In his recently published book, The Spirit of the Liturgy, Cardinal Joseph Ratzinger offers an instructive commentary on the famous scene from Exodus in which the people of Israel fall from grace by worshiping a golden calf.
Even within the Old Testament itself, this has traditionally been presented as an episode of idolatry, the worship of false gods: as Psalm 106 has it, “They fashioned a calf at Horeb/and worshiped an image of metal/exchanging the God who was their glory/for the image of a bull that eats grass.” Cardinal Ratzinger suggests that the idolatry here is more subtle than we may think—and a prominent American liturgist thinks that the temptation to worship golden calves is one we face, too.
Aaron, the cardinal writes, doesn’t intend to foster a “cult…of the false gods of the heathens.” And inwardly, Ratzinger argues, the people of Israel “remain completely attached to the same God…who led Israel out of Egypt.” So what is the problem? Wherein lies Israel’s apostasy? First, in the notion that the saving power of the one true God can be properly represented by a golden calf. “The people cannot cope with the invisible, remote, and mysterious God,” Cardinal Ratzinger writes. “They want to bring him down into their own world, into what they can see and understand.” So they end up worshiping falsely: the worship of the golden calf “is no longer going up to God, but drawing God down into one’s own world. He must be there when he is needed, and he must be the kind of God that is needed.”
In this false worship, “man is using God, and in reality, even if it is not outwardly discernible, he is placing himself above God.” Worshiping golden calves, we worship gods made in our own image and likeness, rather than acknowledging our dependence on the God who made us in his divine image and likeness.
Which brings us to the second, subtle apostasy. Worshiping the golden calf, Israel indulges in what Cardinal Ratzinger calls a “self-generated cult.” False worship is a feast we give ourselves, a “festival of self-affirmation.” Rather than being worship-of-God, worship “becomes a circle closed in on itself: eating, drinking, and making merry.” That is why Moses explodes in anger when he discovers the Israelite camp in revelry: “The dance around the golden calf is…self-seeking worship. It is a kind of banal self-gratification. Ultimately, it is no longer concerned with God but with giving oneself a nice little alternative world, manufactured from one’s own resources.”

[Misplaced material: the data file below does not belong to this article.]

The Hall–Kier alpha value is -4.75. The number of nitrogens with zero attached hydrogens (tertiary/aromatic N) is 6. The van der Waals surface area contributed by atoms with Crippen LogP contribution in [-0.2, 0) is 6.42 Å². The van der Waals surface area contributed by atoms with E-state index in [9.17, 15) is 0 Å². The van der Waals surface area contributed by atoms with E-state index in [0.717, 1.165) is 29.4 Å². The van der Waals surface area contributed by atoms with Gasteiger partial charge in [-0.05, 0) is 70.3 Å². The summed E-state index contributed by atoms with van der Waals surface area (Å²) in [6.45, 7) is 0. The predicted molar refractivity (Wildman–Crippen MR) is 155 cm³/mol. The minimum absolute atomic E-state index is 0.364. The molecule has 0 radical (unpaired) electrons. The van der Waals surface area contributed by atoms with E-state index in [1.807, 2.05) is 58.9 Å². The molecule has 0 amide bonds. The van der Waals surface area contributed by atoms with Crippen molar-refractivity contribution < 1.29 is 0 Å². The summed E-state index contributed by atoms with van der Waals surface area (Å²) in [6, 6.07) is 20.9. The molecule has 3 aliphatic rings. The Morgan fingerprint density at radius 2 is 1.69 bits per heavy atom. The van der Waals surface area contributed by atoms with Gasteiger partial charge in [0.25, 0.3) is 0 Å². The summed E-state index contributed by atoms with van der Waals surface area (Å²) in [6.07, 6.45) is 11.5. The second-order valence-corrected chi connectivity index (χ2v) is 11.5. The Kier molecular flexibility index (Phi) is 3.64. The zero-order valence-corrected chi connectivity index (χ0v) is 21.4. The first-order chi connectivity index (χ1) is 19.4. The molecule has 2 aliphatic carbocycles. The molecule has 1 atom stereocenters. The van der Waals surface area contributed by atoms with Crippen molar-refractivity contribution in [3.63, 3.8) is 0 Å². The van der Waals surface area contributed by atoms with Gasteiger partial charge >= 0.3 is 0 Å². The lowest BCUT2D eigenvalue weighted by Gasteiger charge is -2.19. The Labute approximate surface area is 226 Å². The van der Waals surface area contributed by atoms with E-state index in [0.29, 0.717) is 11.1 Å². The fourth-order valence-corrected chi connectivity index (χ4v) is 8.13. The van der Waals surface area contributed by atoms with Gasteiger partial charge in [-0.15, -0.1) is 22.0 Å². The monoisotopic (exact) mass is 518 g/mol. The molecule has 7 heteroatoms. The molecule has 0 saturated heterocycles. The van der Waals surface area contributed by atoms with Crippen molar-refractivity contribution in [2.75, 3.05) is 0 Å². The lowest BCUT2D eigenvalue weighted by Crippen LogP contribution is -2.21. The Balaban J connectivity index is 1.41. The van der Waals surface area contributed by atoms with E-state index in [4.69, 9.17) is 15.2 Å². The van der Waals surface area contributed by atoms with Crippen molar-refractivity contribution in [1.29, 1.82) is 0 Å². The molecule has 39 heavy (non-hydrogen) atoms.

Are we immune to this temptation? Msgr. M. Francis Mannion, former rector of Salt Lake City’s Cathedral of the Madeleine and now director of the new Liturgical Institute at Chicago’s University of St. Mary of the Lake, thinks not. Writing in “Antiphon,” the journal of the Society for Catholic Liturgy, Msgr. Mannion, a leader in the “reform of the reform,” argues that a “fundamental problem facing the Mass today is the cultural corruption of its celebration through the importation of conceptions and practices of consumerism, entertainment, and psychotherapy.”
Rather than letting “the richness and depth of the rites speak for themselves,” Mannion suggests, “the eucharistic liturgy is often buried by cultural overlays which deprive the Church’s central sacrament of its power. The clergy are far from blameless here; indeed a new kind of clericalism is pervasive.”
Msgr. Mannion is no “restorationist,” urging a roll-back to the pre-Vatican II missal. Rather, he proposes that we need to “take the rites we now have an let them be articulated on their own terms.” This requires celebrants who understand that, in Cardinal Ratzinger’s words, they are not “the real point of reference for the whole liturgy.” The celebrant’s task, as a living icon of Christ, the high priest, is to direct the Mass, and the worshiping community, toward the heavenly liturgy in which our earthly worship participates.
The “real point of reference” in the liturgy, in other words, is God the Holy Trinity: Christ leads us, through the power of the Spirit, into authentic worship of the Father. Like true love, true worship doesn’t mean looking into each other’s eyes; it means looking together at the God who is Love.
George Weigel is Distinguished Senior Fellow of the Ethics and Public Policy Center in Washington, D.C. and holds EPPC’s William E. Simon Chair in Catholic Studies.
This article was originally published on The Catholic Difference